Outdoor artist Giltner swaps mainland for Daufuskie

Sam Posthuma


Outdoor artist Giltner swaps mainland for Daufuskie

After nearly a two-year hiatus, artist and craftsman Pierce Giltner has returned, and he is determined to reestablish his name in the Lowcountry art market. With a new solo show set to launch in December and an upcoming move to Daufuskie Island in April, big plans and bigger changes are on the horizon for the artist.

If you don't know Giltner, you might be more familiar with his art. The interior design of May River Excursions in Old Town Bluffton and the directional signs at Moreland Landing and Bluffton Oyster Factory Park are just a few examples.

However, Giltner is probably best known for his Gallery Without Walls that was on Calhoun Street, a literal wall-less, outdoor installation next to The Store where he exhibited his signature creations for more than six years.

Giltner's rustic, earthy style is dipped deep in Southern tradition. He takes reclaimed wood from abandoned tenet housing and shapes it into workable canvases to display his paintings of Blues musicians, tenet farmers, and other subjects.

"I don't have any formal training, so I guess I'm more of a folk artist," said Giltner. "I started out using salvaged wood because I didn't have any canvas to paint on. Now, I'm focusing on different, unique and rare."

Giltner has a background in construction, and had spent the past couple of years working in that field. After leaving it behind in June, he was unsure of what to do and where to go next, though it wasn't long before a new opportunity landed in his lap.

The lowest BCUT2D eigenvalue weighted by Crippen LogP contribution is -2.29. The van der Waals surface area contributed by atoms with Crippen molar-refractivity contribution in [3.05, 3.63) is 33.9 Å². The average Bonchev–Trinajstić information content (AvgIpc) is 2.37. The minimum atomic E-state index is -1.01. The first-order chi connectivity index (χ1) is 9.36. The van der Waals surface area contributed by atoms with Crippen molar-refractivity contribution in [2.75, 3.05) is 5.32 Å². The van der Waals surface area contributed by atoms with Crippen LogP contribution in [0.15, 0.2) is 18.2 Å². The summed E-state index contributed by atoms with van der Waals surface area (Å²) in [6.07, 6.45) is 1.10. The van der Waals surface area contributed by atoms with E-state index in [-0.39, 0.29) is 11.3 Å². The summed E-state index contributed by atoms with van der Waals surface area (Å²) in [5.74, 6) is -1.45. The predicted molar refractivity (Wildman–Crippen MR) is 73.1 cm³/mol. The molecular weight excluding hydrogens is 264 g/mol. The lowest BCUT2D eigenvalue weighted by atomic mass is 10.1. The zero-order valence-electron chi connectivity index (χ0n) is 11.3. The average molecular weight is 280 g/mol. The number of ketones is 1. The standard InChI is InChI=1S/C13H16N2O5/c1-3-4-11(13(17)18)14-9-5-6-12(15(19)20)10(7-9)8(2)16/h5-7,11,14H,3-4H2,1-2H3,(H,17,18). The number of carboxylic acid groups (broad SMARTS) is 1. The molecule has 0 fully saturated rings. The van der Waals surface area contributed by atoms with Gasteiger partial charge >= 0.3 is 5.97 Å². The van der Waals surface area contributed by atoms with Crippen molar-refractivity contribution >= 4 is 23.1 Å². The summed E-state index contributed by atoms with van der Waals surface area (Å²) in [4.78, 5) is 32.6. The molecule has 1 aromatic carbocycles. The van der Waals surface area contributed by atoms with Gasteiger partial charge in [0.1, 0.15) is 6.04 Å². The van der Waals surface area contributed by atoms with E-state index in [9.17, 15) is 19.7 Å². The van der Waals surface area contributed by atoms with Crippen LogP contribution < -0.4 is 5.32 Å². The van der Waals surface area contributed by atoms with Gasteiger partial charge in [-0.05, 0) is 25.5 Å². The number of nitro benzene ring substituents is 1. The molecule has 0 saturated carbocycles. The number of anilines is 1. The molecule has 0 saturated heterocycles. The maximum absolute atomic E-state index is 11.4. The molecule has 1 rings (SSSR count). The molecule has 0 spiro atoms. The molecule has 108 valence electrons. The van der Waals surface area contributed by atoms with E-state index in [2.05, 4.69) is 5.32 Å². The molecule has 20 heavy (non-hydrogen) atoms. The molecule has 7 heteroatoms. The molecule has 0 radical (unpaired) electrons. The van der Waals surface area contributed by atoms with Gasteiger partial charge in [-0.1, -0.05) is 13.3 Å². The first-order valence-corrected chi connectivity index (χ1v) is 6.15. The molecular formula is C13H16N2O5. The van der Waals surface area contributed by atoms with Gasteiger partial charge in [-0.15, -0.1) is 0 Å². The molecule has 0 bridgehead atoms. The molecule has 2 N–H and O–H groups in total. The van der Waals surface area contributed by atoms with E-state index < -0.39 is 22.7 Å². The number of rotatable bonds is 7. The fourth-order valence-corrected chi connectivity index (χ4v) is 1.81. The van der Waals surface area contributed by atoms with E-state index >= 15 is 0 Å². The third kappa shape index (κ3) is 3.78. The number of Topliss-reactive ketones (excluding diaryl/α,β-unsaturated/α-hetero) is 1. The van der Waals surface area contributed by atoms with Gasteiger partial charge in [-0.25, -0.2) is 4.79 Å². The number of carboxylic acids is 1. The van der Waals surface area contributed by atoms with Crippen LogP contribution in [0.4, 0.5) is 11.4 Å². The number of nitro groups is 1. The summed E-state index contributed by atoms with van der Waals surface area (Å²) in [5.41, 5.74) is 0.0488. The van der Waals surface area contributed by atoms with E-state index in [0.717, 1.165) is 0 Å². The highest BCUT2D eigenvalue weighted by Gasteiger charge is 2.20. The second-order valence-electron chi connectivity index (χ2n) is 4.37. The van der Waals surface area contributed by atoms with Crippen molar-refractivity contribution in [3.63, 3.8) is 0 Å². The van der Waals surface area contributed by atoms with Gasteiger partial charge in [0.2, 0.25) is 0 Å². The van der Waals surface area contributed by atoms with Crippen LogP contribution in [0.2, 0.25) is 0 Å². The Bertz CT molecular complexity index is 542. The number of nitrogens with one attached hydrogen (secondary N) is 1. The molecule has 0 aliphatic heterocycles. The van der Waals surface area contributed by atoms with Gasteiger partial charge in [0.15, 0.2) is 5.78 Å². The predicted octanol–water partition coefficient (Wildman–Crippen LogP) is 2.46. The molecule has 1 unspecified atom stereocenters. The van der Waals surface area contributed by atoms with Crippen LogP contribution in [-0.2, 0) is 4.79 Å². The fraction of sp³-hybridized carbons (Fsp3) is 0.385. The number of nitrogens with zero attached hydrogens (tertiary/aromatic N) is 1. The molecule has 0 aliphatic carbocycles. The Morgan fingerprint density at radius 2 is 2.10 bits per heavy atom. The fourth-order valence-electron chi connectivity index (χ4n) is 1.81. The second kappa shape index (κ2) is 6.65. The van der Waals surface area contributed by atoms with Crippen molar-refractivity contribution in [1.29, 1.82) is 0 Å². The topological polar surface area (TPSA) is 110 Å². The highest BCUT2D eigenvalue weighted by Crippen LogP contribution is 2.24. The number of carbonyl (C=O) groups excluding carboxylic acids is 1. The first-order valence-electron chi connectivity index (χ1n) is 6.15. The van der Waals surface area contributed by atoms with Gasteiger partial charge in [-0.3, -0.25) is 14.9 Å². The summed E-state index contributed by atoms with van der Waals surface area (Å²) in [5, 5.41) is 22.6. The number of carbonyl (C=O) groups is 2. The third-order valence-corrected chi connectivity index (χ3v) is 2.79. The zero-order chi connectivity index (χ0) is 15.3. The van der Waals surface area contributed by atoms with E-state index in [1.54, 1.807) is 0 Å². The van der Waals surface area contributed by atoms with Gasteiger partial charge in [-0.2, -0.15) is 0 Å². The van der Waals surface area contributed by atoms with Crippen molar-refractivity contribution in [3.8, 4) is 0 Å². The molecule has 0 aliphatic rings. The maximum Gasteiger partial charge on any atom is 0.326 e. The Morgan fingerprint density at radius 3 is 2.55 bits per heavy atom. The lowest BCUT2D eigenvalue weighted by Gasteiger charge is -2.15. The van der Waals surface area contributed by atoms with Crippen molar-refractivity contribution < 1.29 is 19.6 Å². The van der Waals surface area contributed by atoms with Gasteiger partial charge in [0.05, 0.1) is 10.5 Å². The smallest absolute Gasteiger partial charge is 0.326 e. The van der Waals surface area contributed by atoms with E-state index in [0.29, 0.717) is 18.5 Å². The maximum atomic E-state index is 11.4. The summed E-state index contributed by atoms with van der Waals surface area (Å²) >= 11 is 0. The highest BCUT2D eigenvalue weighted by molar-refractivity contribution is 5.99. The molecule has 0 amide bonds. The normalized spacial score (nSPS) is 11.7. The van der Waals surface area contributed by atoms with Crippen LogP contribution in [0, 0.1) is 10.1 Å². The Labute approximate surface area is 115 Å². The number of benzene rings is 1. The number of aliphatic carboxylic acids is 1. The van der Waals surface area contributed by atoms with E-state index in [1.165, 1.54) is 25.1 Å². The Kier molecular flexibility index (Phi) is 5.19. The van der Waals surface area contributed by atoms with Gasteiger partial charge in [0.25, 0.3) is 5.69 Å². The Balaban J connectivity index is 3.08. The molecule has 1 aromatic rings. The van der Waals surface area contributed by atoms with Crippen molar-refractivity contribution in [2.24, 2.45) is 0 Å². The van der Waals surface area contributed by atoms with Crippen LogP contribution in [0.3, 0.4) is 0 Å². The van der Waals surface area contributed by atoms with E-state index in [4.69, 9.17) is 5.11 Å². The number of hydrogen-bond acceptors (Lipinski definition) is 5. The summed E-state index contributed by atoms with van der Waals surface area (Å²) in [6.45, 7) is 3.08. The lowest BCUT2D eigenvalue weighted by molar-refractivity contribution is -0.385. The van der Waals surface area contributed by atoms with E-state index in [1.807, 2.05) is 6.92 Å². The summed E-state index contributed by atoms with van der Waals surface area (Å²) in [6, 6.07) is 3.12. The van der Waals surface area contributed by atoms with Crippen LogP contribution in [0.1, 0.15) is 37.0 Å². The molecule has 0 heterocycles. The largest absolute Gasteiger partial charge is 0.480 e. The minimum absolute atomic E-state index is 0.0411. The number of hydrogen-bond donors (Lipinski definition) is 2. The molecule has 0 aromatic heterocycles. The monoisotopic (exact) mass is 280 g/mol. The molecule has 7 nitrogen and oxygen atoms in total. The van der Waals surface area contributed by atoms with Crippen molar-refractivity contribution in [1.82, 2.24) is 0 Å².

Giltner's next big step will be his jump over to Daufuskie Island, where he will be setting up a new Gallery Without Walls project in April. Giltner has partnered with Chase Allen, Daufuskie island artist and owner of the Iron Fish Gallery & Studio, and will be using his land for the new project.

Allen reached out to Giltner about the team-up, citing their mutual love for reclaimed art.

"His work is all in wood, mine's all in steel. There's a certain antique finish to the birth of our work," said Allen. "I'm attracted to the pieces he's made. He's a talented woodworker."

While this new project acts as the kick-start for Giltner's return, it doesn't come without a price. Giltner will be leaving his family behind in Bluffton to pursue this new challenge, though he ensures there will be plenty of visits in the meantime.

"It's going to be hard, and to be honest, I'm scared to death," Giltner said. "The biggest regrets in life are the risks you don't take, and to me, this is a calculated risk. I want to follow my dream as an artist, and I can't just give up."

To follow Giltner and his work, visit www.rusticinstallations.com.

Sam Posthuma of Bluffton is a freelance writer and production assistant for The Bluffton Sun.